Apps & Software (14)


Why I’m Excited about watch OS 2

For those who don’t already know, I have Repetition Workout Counter in the AppStore for iPhone and iPad. The most recent release – version 2.0 – added support for Apple Watch from day one.

I didn’t quite know what to expect out of the Apple Watch. It’s quite an elegant piece of hard ware and software engineering. That is, until you start using third-party apps. The issues I (well, and many others) have is that running the app as an extension on the phone and communicating UI changes over Bluetooth has been problematic. It’s slow. Sometimes it doesn’t connect.

In the case of Repetition, it only does two things – increment a counter, and control the stopwatch function. At times even these are painfully slow – and I’m only sending minimal payloads (most often a single key:value pair) over the air to the Watch.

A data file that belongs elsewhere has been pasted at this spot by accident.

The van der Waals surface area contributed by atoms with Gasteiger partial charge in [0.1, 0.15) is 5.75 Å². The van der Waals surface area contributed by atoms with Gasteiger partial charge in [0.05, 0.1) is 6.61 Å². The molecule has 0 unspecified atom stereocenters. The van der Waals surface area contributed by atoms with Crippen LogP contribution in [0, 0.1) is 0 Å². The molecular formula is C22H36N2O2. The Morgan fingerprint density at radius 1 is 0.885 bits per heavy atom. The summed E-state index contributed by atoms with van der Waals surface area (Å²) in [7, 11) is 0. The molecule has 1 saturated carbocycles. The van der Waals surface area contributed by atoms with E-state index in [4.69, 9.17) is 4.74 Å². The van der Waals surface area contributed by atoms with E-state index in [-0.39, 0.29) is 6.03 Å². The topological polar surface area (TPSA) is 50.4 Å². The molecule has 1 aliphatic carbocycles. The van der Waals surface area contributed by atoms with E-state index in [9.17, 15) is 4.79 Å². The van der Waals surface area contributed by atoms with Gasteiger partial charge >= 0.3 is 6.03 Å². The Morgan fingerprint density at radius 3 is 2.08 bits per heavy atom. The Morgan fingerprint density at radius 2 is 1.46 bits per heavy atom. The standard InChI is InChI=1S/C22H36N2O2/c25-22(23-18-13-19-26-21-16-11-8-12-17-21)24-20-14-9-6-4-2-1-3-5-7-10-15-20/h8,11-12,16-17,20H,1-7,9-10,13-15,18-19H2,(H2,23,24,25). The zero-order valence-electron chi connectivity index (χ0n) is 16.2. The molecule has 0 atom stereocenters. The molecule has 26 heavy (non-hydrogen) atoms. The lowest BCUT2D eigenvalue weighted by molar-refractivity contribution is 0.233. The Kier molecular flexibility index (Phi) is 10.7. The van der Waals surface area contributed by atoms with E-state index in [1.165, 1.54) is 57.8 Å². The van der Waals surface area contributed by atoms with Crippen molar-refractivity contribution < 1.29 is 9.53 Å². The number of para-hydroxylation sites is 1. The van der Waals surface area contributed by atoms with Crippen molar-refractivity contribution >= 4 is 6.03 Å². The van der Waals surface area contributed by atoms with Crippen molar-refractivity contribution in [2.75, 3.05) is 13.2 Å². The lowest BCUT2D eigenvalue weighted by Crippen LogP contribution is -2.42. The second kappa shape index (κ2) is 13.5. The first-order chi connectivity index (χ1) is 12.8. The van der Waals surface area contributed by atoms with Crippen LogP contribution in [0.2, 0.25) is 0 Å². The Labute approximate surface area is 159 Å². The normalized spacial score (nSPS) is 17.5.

Now, enter watchOS 2, announced yesterday at WWDC. This is what we developers have been waiting for – the ability to run apps natively on the Watch, some UI improvements, access to hardware components, complications, and more.

For apps like Repetition, that means some key advantages over WatchKit:

  • Immediate UI updates. (counter and timer are immediate)
  • Haptic feedback from the taptic engine (say, a little buzz every X minutes)
  • Better heart rate monitoring
  • No need to be near your phone during workouts.
  • Watch face complications with the current reps and timer w/o having to open the app